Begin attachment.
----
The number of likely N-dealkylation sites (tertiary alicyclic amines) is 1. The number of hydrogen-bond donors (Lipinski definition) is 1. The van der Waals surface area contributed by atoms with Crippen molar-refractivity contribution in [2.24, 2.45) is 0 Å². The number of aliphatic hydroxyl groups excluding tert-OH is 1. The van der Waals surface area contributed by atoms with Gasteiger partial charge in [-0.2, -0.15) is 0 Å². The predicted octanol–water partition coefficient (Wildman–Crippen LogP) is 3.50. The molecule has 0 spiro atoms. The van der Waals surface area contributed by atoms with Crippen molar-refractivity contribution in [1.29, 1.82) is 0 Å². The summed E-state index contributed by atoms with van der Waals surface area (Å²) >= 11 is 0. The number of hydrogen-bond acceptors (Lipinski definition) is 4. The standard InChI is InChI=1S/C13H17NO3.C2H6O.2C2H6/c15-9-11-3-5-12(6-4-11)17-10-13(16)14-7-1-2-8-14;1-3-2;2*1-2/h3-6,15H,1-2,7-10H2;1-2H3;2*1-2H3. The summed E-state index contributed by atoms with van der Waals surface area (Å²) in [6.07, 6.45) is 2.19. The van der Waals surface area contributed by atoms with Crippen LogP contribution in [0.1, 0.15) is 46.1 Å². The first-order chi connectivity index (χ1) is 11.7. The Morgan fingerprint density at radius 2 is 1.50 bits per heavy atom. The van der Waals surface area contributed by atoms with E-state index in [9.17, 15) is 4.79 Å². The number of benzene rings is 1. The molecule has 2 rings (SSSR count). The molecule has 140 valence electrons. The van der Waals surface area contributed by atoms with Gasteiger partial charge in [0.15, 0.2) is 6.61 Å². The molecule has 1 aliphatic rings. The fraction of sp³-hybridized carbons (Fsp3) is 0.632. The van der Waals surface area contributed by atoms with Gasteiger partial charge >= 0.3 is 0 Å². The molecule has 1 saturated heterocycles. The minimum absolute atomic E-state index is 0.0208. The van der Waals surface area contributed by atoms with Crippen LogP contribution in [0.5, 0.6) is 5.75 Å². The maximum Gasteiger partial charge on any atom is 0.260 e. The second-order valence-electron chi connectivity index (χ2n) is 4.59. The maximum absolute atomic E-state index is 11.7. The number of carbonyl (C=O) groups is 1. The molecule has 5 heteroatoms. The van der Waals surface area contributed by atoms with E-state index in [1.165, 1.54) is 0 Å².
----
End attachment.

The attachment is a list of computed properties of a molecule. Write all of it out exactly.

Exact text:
The number of likely N-dealkylation sites (tertiary alicyclic amines) is 1. The number of hydrogen-bond donors (Lipinski definition) is 1. The van der Waals surface area contributed by atoms with Crippen molar-refractivity contribution in [2.24, 2.45) is 0 Å². The number of aliphatic hydroxyl groups excluding tert-OH is 1. The van der Waals surface area contributed by atoms with Gasteiger partial charge in [-0.2, -0.15) is 0 Å². The predicted octanol–water partition coefficient (Wildman–Crippen LogP) is 3.50. The molecule has 0 spiro atoms. The van der Waals surface area contributed by atoms with Crippen molar-refractivity contribution in [1.29, 1.82) is 0 Å². The summed E-state index contributed by atoms with van der Waals surface area (Å²) >= 11 is 0. The number of hydrogen-bond acceptors (Lipinski definition) is 4. The standard InChI is InChI=1S/C13H17NO3.C2H6O.2C2H6/c15-9-11-3-5-12(6-4-11)17-10-13(16)14-7-1-2-8-14;1-3-2;2*1-2/h3-6,15H,1-2,7-10H2;1-2H3;2*1-2H3. The summed E-state index contributed by atoms with van der Waals surface area (Å²) in [6.07, 6.45) is 2.19. The van der Waals surface area contributed by atoms with Crippen LogP contribution in [0.1, 0.15) is 46.1 Å². The first-order chi connectivity index (χ1) is 11.7. The Morgan fingerprint density at radius 2 is 1.50 bits per heavy atom. The van der Waals surface area contributed by atoms with E-state index in [9.17, 15) is 4.79 Å². The number of benzene rings is 1. The molecule has 2 rings (SSSR count). The molecule has 140 valence electrons. The van der Waals surface area contributed by atoms with Gasteiger partial charge in [0.15, 0.2) is 6.61 Å². The molecule has 1 aliphatic rings. The fraction of sp³-hybridized carbons (Fsp3) is 0.632. The van der Waals surface area contributed by atoms with Gasteiger partial charge >= 0.3 is 0 Å². The molecule has 1 saturated heterocycles. The minimum absolute atomic E-state index is 0.0208. The van der Waals surface area contributed by atoms with Crippen LogP contribution in [0.5, 0.6) is 5.75 Å². The maximum Gasteiger partial charge on any atom is 0.260 e. The second-order valence-electron chi connectivity index (χ2n) is 4.59. The maximum absolute atomic E-state index is 11.7. The number of carbonyl (C=O) groups is 1. The molecule has 5 heteroatoms. The van der Waals surface area contributed by atoms with E-state index in [1.165, 1.54) is 0 Å².